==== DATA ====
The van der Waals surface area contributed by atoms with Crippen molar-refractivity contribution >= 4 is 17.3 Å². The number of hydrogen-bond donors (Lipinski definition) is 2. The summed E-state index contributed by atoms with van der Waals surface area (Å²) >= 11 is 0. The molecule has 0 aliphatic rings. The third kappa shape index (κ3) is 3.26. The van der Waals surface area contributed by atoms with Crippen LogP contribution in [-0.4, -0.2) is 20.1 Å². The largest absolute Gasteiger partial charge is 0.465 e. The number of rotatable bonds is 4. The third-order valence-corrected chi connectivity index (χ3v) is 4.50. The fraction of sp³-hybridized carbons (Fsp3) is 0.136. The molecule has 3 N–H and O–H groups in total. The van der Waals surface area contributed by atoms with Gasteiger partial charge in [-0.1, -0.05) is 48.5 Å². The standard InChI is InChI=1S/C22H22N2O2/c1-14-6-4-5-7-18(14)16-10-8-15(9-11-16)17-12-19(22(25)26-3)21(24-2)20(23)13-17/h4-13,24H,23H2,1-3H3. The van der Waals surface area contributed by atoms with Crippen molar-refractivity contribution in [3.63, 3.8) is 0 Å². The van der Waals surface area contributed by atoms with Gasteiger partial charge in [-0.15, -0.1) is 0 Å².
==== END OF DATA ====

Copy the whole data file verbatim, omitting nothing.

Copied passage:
The van der Waals surface area contributed by atoms with Crippen molar-refractivity contribution >= 4 is 17.3 Å². The number of hydrogen-bond donors (Lipinski definition) is 2. The summed E-state index contributed by atoms with van der Waals surface area (Å²) >= 11 is 0. The molecule has 0 aliphatic rings. The third kappa shape index (κ3) is 3.26. The van der Waals surface area contributed by atoms with Crippen LogP contribution in [-0.4, -0.2) is 20.1 Å². The largest absolute Gasteiger partial charge is 0.465 e. The number of rotatable bonds is 4. The third-order valence-corrected chi connectivity index (χ3v) is 4.50. The fraction of sp³-hybridized carbons (Fsp3) is 0.136. The molecule has 3 N–H and O–H groups in total. The van der Waals surface area contributed by atoms with Gasteiger partial charge in [-0.1, -0.05) is 48.5 Å². The standard InChI is InChI=1S/C22H22N2O2/c1-14-6-4-5-7-18(14)16-10-8-15(9-11-16)17-12-19(22(25)26-3)21(24-2)20(23)13-17/h4-13,24H,23H2,1-3H3. The van der Waals surface area contributed by atoms with Crippen molar-refractivity contribution in [3.63, 3.8) is 0 Å². The van der Waals surface area contributed by atoms with Gasteiger partial charge in [-0.15, -0.1) is 0 Å².